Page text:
<?xml version="1.0"?> <Policy> <period val="2020-06-18T17:00:01"/> <server type="operating"/> <list/> </Policy>
“Unfortunately for Samsung, the code which handles the processing of the log policy XML file has not been tested for such an empty <list/> element and causes a crash,” Gray explained. The device code appears not to have been designed to handle that possibility because the empty list produces an invalid memory reference in the device’s main program, called
bdpprog, which causes the kernel to terminate it.
Crashing the main program results in a reboot, but since the logging policy XML file is always processed early on after startup, the crash simply reoccurs before a fixed version of the file can be fetched. Gray suggested this XML file was sent to the Blu-ray players without proper verification.
“After the crash, the main program, bdpprog, is terminated by the kernel,” said Gray. “Since bdpprog is the main program, its termination results in a reboot by init. Even less fortunately for Samsung, the code for parsing the logging policy XML file is hard-coded to run at every boot. The result is that the player is stuck in a permanent boot loop as has recently been experienced by thousands of users worldwide.”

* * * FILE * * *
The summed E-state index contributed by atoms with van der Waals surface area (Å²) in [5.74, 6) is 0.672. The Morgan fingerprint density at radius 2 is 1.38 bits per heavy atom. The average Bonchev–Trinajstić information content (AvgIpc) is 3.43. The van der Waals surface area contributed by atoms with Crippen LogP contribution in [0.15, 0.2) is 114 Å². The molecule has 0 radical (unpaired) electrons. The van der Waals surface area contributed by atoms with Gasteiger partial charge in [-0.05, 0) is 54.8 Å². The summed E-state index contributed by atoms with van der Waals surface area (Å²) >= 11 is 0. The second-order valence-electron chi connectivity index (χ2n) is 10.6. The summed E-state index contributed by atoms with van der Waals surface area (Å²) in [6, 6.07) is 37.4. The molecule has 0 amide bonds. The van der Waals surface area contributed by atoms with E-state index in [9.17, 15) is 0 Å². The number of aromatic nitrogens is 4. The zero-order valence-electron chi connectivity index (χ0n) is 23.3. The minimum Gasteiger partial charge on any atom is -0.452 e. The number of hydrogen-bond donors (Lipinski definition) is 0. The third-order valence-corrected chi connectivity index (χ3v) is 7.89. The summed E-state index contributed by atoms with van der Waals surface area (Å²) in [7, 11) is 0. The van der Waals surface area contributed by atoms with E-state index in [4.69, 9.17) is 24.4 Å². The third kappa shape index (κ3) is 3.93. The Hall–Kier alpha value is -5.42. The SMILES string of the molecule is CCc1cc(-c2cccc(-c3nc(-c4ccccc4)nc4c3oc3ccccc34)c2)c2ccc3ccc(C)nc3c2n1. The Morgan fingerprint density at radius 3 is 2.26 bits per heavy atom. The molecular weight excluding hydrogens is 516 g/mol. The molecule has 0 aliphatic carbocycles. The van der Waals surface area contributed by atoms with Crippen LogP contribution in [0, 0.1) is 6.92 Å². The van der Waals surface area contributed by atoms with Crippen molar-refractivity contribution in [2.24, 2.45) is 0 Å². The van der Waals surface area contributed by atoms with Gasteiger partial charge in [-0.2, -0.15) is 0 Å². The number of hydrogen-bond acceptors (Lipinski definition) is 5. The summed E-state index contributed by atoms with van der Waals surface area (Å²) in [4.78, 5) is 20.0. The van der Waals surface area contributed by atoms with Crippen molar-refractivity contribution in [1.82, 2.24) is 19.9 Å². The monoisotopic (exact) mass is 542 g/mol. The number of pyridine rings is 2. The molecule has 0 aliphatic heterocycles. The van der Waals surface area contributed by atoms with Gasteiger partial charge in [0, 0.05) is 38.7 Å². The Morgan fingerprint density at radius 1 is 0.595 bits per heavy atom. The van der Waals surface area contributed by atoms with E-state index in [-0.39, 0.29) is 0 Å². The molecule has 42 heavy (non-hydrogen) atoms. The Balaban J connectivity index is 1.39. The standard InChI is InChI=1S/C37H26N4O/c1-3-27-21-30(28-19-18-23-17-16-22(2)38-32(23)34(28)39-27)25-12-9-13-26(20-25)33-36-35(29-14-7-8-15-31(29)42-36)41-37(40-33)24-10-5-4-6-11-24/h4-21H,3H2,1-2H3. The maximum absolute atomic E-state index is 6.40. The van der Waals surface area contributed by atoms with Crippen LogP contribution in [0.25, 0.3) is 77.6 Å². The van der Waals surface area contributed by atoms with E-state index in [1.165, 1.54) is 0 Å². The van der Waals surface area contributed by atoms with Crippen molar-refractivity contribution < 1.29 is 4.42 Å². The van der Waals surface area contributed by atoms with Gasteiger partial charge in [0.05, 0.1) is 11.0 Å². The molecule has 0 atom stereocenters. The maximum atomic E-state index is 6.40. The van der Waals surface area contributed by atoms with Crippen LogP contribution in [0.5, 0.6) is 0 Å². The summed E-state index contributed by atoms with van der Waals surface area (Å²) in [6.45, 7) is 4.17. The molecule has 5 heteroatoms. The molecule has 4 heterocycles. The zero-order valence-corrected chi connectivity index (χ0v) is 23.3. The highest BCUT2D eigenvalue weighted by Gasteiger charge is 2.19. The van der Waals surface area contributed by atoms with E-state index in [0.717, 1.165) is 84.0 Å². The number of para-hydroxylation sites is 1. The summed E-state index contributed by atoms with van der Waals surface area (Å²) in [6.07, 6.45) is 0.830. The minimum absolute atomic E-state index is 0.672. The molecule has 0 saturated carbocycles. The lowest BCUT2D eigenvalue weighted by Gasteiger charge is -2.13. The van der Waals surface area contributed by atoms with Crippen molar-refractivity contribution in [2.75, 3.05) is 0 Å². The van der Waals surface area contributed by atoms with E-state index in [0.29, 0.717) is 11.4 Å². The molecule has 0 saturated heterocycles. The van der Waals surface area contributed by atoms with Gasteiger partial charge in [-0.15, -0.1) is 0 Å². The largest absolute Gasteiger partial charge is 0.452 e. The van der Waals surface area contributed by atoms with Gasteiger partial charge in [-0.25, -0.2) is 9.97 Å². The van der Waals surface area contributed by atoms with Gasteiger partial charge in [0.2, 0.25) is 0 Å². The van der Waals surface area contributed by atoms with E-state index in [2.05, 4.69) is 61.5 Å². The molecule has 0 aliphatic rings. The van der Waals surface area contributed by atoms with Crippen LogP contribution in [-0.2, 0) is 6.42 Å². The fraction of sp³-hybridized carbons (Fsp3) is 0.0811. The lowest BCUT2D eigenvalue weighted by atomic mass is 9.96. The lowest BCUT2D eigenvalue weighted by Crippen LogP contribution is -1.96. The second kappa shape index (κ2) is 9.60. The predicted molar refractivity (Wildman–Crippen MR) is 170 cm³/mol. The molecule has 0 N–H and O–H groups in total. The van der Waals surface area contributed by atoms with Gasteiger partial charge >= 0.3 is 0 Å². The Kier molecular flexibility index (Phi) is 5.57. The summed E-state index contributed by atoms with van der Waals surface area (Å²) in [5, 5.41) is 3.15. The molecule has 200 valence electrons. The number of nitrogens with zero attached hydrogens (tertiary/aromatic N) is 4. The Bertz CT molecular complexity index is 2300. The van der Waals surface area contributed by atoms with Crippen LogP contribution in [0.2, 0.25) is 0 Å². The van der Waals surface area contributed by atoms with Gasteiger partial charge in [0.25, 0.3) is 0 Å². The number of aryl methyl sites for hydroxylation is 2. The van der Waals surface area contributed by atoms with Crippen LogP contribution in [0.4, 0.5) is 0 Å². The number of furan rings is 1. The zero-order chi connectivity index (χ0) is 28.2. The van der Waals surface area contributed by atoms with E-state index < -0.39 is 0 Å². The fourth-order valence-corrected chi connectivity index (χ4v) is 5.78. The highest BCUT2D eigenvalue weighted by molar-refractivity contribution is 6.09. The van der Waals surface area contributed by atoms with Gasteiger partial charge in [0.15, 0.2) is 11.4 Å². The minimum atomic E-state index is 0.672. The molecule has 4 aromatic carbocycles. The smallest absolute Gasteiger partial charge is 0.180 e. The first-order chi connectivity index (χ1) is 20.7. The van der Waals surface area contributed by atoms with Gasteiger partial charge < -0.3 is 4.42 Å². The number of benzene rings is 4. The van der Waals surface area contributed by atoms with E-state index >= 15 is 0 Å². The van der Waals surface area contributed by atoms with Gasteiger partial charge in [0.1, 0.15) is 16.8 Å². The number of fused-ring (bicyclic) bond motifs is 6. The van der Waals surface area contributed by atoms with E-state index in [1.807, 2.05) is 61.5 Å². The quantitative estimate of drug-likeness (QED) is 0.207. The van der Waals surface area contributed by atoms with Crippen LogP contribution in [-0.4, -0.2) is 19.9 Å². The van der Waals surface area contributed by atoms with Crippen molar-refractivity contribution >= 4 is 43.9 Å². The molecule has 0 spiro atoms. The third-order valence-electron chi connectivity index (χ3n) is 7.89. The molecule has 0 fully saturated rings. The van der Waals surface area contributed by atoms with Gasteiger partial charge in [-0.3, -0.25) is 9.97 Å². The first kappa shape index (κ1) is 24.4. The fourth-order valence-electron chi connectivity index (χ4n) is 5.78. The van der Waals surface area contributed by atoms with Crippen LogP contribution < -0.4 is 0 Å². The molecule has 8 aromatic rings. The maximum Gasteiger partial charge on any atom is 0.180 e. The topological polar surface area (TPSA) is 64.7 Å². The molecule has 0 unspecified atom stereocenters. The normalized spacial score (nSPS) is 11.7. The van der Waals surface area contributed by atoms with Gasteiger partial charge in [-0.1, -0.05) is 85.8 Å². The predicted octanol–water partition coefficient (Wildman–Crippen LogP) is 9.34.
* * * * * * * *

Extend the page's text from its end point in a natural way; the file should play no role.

Samsung, we’re told, replaced the file on its servers on June 27, 2020, thereby preventing the problem from affecting Blu-ray players that hadn’t already ingested it. But a server-side fix does nothing for devices already locked in an endless reboot loop. Hence the mail-in repair program.
The Register asked Samsung whether it could confirm Gray’s claims and provide more specific details about the number of devices ultimately affected by the snafu. A spokesperson acknowledged the request, and promised a reply if the manufacturer has anything to share. We’ve not yet received any response beyond that. ®
If you try to fetch the policy file from Samsung’s services, you’ll probably run into a certificate error. But that’s because it’s using a Samsung-issued HTTPS certificate your browser or operating system doesn’t trust. However, the Blu-ray players do trust the certs, which expire in 2069. “This problem has nothing to do with expiring SSL certificates as has been speculated,” noted Gray.